12 February 2020

Preparing the opening of the Terra Sancta Museum: The restoration of a mosaic found on Mt. Sion

by ELEONORA MUSICCO

The construction to complete the archaeological section of the Terra Sancta Museum was recently opened, but the curatorial work for preparing the layout of this new wing has been underway already for some time. The new sections to be opened will be dedicated to the varied places of the Holy Land, where the archaeologists of the Studium Biblicum Franciscanum have excavated up to the end of the 19th century.

In the hall dedicated to Jerusalem will also be exposed the retrievals of the digs conducted on Mt. Sion, a height of around 750 m., to the southeast of modern-day Jerusalem,” Daniela Massara recounts to us. We met her in the museum’s restoration laboratory in the heart of the old city of Jerusalem. She is focused on cleaning, with the help of the museum’s restoration expert, the fragments of a mosaic which will be part of the exposition.

It was found in 1930 in the area of the Latin cemetery of the Franciscan convent which is built just on Mt. Sion. We do not have much data on the context of the finding of this mosaic”—continues Dr. Massara—“Fr. Bagatti (Friar Bellarmino Bagatti, OFM, 1905–1990) is the first who documents the existence of it with a photo of a fragment representing a little bird, and he lists the mofits depicted upon the framents: a braided frame, a plover, and nothing else. We do not know who first discovered these fragments, and if along with these something else was found. What is actually preserved is a panel with about 20 pieces with a braid, a bird and a mat decoration, a decorative motif in greater respect than those listed by Father Bagatti.

These few elements, therefore, were enough to trigger the curiosity of the archaeologist, a specialist in mosaics of the Roman age, who undertook studies on mosaics, which then flowed into an article now being published, of which she gives us a summary while working on the cleaning of the tiles.

The study of the mosaic is marked by different phases“—she tells us—”Initially each fragment is documented, showing the measurements, size and cut of the tesserae, material, colors, style, and how they are connected. The second phase is the analysis of the decoration and the archaeological/topographical context. Studying the fragments I found comparisons from an area very close to the Sion cemetery, the Gallicantu, where in the 90s, a mosaic was found which has a composition with a figure in the center: the bust of the earth goddess “Ge” and decorative motifs with birds that are of the same style as our bird. The braided motif also recurs. This mosaic could perhaps belong to a Roman villa and the subject could be linked to so-called “Xenia” elements, gifts of hospitality, which both manifest the richness of the dominus, and are associated with other themes, such as the Seasons“.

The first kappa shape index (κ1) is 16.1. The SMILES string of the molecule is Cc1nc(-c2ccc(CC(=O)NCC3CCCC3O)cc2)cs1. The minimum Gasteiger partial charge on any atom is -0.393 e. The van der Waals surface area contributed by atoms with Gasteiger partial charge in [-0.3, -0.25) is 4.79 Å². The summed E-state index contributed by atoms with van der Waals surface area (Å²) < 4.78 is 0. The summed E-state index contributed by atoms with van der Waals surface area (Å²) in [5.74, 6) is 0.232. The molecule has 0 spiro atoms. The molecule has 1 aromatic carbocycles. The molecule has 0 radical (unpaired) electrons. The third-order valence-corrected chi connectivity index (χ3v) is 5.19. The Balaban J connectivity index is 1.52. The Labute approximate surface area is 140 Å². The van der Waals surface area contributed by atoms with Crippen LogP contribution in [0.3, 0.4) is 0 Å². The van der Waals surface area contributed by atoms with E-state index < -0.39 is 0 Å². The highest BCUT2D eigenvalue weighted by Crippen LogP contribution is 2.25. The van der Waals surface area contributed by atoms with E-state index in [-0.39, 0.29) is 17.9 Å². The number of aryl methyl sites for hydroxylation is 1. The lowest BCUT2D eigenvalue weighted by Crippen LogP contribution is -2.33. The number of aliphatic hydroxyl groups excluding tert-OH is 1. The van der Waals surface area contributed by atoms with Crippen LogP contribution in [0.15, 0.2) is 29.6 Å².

Comparison with the mosaic at the Gallicantu makes it easier to form a hypothesis of its date: “Many elements are already present in the figurative culture of the Roman age and even the composition would bring the date of the mosaic to a period after the third century AD: the birds in fact are not inserted in a narrative context or landscape, but on a flat background, and therefore had to have a symbolic meaning, probably related to the life of the house.

The study of the detail then extends to the consideration of the general context: “Since the Israeli archaeological authorities have found near the City of David a Roman villa dating back to the same period, one can imagine that along the slope that descends from Sion into the valleys of the Turopeion and Cedron to the pool of Siloam—after the construction of the walls of the Hadrian period—panoramic villas were developed. Our mosaic could, therefore, have been part of the decoration of the convivial environments of one of these residences“.

Therefore, starting from fragments that seem dead and insignificant, archaeology proceeds in a scientific way, supporting a thesis with many elements, to be able to recount a more complex and complete history. This history, which may be enriched over time by new discoveries, is the one that we intend to tell in the rooms of the Terra Sancta Museum.

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